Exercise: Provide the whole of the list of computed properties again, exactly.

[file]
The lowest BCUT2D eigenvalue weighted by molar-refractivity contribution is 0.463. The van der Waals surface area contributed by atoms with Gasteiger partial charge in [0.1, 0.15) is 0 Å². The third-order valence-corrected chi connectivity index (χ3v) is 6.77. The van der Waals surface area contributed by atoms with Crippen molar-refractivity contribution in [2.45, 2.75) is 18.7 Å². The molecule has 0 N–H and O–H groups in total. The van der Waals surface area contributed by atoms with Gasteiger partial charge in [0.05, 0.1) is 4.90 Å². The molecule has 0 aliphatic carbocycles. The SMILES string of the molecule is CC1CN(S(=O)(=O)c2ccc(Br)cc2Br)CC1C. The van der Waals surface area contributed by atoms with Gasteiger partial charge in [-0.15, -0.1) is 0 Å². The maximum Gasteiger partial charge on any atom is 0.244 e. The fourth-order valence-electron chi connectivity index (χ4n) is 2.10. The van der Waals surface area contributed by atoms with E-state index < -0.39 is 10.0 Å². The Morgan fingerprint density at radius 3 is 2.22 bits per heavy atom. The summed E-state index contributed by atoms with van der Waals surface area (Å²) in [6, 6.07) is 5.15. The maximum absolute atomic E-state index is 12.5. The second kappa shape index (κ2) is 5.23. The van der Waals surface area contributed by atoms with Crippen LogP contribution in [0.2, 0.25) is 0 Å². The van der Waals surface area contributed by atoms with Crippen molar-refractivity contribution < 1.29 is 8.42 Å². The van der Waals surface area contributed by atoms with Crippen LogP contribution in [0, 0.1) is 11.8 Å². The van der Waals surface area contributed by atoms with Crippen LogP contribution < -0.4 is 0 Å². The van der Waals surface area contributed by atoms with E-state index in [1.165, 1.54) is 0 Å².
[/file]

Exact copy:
The lowest BCUT2D eigenvalue weighted by molar-refractivity contribution is 0.463. The van der Waals surface area contributed by atoms with Gasteiger partial charge in [0.1, 0.15) is 0 Å². The third-order valence-corrected chi connectivity index (χ3v) is 6.77. The van der Waals surface area contributed by atoms with Crippen molar-refractivity contribution in [2.45, 2.75) is 18.7 Å². The molecule has 0 N–H and O–H groups in total. The van der Waals surface area contributed by atoms with Gasteiger partial charge in [0.05, 0.1) is 4.90 Å². The molecule has 0 aliphatic carbocycles. The SMILES string of the molecule is CC1CN(S(=O)(=O)c2ccc(Br)cc2Br)CC1C. The van der Waals surface area contributed by atoms with Gasteiger partial charge in [-0.15, -0.1) is 0 Å². The maximum Gasteiger partial charge on any atom is 0.244 e. The fourth-order valence-electron chi connectivity index (χ4n) is 2.10. The van der Waals surface area contributed by atoms with E-state index < -0.39 is 10.0 Å². The Morgan fingerprint density at radius 3 is 2.22 bits per heavy atom. The summed E-state index contributed by atoms with van der Waals surface area (Å²) in [6, 6.07) is 5.15. The maximum absolute atomic E-state index is 12.5. The second kappa shape index (κ2) is 5.23. The van der Waals surface area contributed by atoms with Crippen LogP contribution in [0.2, 0.25) is 0 Å². The van der Waals surface area contributed by atoms with Crippen molar-refractivity contribution < 1.29 is 8.42 Å². The van der Waals surface area contributed by atoms with Crippen LogP contribution in [0, 0.1) is 11.8 Å². The van der Waals surface area contributed by atoms with Crippen LogP contribution < -0.4 is 0 Å². The van der Waals surface area contributed by atoms with E-state index in [1.165, 1.54) is 0 Å².